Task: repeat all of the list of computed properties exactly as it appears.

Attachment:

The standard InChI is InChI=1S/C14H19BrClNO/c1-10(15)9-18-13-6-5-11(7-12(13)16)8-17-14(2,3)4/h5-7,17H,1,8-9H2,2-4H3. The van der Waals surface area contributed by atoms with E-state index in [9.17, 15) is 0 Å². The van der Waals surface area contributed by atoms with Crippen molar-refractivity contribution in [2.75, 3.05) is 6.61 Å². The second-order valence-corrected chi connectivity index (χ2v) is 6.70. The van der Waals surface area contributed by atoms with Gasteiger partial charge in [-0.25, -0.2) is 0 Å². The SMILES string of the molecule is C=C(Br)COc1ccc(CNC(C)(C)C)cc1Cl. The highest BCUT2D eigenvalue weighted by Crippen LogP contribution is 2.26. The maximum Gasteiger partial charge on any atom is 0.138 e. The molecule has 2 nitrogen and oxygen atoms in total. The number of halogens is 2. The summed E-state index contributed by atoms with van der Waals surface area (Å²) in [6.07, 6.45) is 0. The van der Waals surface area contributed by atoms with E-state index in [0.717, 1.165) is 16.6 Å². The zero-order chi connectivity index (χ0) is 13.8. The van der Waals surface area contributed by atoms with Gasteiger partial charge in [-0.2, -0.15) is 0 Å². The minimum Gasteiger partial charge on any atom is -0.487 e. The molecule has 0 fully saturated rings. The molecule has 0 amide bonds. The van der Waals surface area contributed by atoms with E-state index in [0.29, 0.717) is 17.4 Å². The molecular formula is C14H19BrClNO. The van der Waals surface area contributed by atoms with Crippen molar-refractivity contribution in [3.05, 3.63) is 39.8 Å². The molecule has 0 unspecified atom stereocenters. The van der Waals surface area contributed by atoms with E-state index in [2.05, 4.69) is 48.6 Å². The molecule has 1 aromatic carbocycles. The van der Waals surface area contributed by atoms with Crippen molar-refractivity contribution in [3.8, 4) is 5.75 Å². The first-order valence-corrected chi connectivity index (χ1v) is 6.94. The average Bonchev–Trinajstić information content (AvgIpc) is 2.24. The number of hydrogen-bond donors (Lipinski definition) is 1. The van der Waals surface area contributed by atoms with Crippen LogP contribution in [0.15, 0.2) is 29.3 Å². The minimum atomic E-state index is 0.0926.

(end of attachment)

The standard InChI is InChI=1S/C14H19BrClNO/c1-10(15)9-18-13-6-5-11(7-12(13)16)8-17-14(2,3)4/h5-7,17H,1,8-9H2,2-4H3. The van der Waals surface area contributed by atoms with E-state index in [9.17, 15) is 0 Å². The van der Waals surface area contributed by atoms with Crippen molar-refractivity contribution in [2.75, 3.05) is 6.61 Å². The second-order valence-corrected chi connectivity index (χ2v) is 6.70. The van der Waals surface area contributed by atoms with Gasteiger partial charge in [-0.25, -0.2) is 0 Å². The SMILES string of the molecule is C=C(Br)COc1ccc(CNC(C)(C)C)cc1Cl. The highest BCUT2D eigenvalue weighted by Crippen LogP contribution is 2.26. The maximum Gasteiger partial charge on any atom is 0.138 e. The molecule has 2 nitrogen and oxygen atoms in total. The number of halogens is 2. The summed E-state index contributed by atoms with van der Waals surface area (Å²) in [6.07, 6.45) is 0. The van der Waals surface area contributed by atoms with E-state index in [0.717, 1.165) is 16.6 Å². The zero-order chi connectivity index (χ0) is 13.8. The van der Waals surface area contributed by atoms with Gasteiger partial charge in [-0.2, -0.15) is 0 Å². The minimum Gasteiger partial charge on any atom is -0.487 e. The molecule has 0 fully saturated rings. The molecule has 0 amide bonds. The van der Waals surface area contributed by atoms with E-state index in [0.29, 0.717) is 17.4 Å². The molecular formula is C14H19BrClNO. The van der Waals surface area contributed by atoms with Crippen molar-refractivity contribution in [3.05, 3.63) is 39.8 Å². The molecule has 0 unspecified atom stereocenters. The van der Waals surface area contributed by atoms with E-state index in [2.05, 4.69) is 48.6 Å². The molecule has 1 aromatic carbocycles. The van der Waals surface area contributed by atoms with Crippen molar-refractivity contribution in [3.8, 4) is 5.75 Å². The first-order valence-corrected chi connectivity index (χ1v) is 6.94. The average Bonchev–Trinajstić information content (AvgIpc) is 2.24. The number of hydrogen-bond donors (Lipinski definition) is 1. The van der Waals surface area contributed by atoms with Crippen LogP contribution in [0.15, 0.2) is 29.3 Å². The minimum atomic E-state index is 0.0926.